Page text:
carbon market

China has announced it could have a national emissions trading scheme as early as 2016. Creative Commons: William Veerbeek, 2010

China plans to roll out the world’s largest carbon market in 2016, according to a senior official with the country’s National Development and Reform Commission (NDRC).
The announcement, which follows the completion of the country’s seven regional pilot carbon markets, is being heralded as a sign that the world’s largest emitter of carbon is getting serious about cleaning up its act.
Sun Cuihua, senior climate official with the National Development and Reform Commission (NDRC) said:

We will send over the national market regulations to the State Council for approval by the end of the year.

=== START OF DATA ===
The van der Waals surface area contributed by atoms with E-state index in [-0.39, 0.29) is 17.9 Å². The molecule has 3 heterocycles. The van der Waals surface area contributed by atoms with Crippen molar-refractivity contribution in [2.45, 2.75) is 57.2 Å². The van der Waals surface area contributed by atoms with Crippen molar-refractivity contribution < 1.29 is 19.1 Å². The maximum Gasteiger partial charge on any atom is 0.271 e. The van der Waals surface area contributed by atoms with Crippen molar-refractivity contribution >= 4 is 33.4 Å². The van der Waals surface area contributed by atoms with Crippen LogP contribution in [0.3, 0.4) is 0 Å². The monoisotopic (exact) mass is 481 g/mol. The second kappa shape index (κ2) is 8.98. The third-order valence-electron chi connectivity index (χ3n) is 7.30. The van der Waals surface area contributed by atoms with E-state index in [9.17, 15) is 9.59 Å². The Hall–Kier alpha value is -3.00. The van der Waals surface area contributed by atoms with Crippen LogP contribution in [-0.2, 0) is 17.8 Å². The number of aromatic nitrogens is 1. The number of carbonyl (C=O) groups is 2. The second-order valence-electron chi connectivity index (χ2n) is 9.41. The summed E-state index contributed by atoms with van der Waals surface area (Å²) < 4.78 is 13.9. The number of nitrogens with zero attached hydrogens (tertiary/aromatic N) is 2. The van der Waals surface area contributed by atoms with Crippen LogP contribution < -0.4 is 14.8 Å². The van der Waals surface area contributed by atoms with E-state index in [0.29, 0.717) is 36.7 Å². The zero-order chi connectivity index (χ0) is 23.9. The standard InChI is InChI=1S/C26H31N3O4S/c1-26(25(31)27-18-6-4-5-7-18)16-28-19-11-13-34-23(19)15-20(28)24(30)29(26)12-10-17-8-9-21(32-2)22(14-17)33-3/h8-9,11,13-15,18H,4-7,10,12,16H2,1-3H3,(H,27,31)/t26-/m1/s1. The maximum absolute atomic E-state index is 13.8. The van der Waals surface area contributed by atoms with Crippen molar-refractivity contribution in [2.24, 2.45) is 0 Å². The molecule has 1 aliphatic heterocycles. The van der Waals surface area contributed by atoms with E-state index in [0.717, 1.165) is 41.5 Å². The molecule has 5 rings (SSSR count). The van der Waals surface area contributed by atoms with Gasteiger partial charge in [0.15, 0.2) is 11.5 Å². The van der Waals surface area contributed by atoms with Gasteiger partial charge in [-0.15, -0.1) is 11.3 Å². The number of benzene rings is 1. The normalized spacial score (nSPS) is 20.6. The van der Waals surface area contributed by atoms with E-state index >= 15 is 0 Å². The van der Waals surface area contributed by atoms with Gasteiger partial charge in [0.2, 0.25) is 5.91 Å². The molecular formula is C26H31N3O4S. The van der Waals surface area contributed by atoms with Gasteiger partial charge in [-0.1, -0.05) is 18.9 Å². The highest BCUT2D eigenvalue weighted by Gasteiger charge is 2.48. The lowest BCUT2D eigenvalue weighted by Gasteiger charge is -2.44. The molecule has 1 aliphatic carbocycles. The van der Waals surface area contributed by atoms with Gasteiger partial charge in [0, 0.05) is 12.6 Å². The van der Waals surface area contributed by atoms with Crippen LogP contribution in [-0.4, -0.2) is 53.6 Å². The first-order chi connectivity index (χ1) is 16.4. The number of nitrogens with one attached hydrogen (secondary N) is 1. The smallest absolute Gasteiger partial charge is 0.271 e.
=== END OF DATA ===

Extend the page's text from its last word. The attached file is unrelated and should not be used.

Regulations for the new, nationwide carbon trading market are expected to be approved by China’s State Council as soon as the end of the year and are the country’s latest move to cut emissions and tackle climate change.
Currently the world’s largest emitter, China has pledged to reduce the carbon intensity to 40-45% below 2005 levels by 2020.
To meet this goal, China has put a range of policies in place, including cutting coal use, investing in renewable energies, and studying pathways to cap coal use.
According to Reuters, the Chinese carbon market will cap carbon dioxide emissions from sources such as electricity generators and manufacturers. To emit above this cap, organisations must buy permits from the market.
While serious concerns remain relating to the transparency and reliability of this proposed carbon market, it is seen as an encouraging sign that China is moving forward with market-based solutions to reduce emissions and its success in reducing China’s emissions will be crucial to the country’s credibility in international negotiations to combat climate change.
Once the program is fully launched, it will be the biggest market-based mechanism for reducing emissions in the world, dwarfing the European emissions trading system.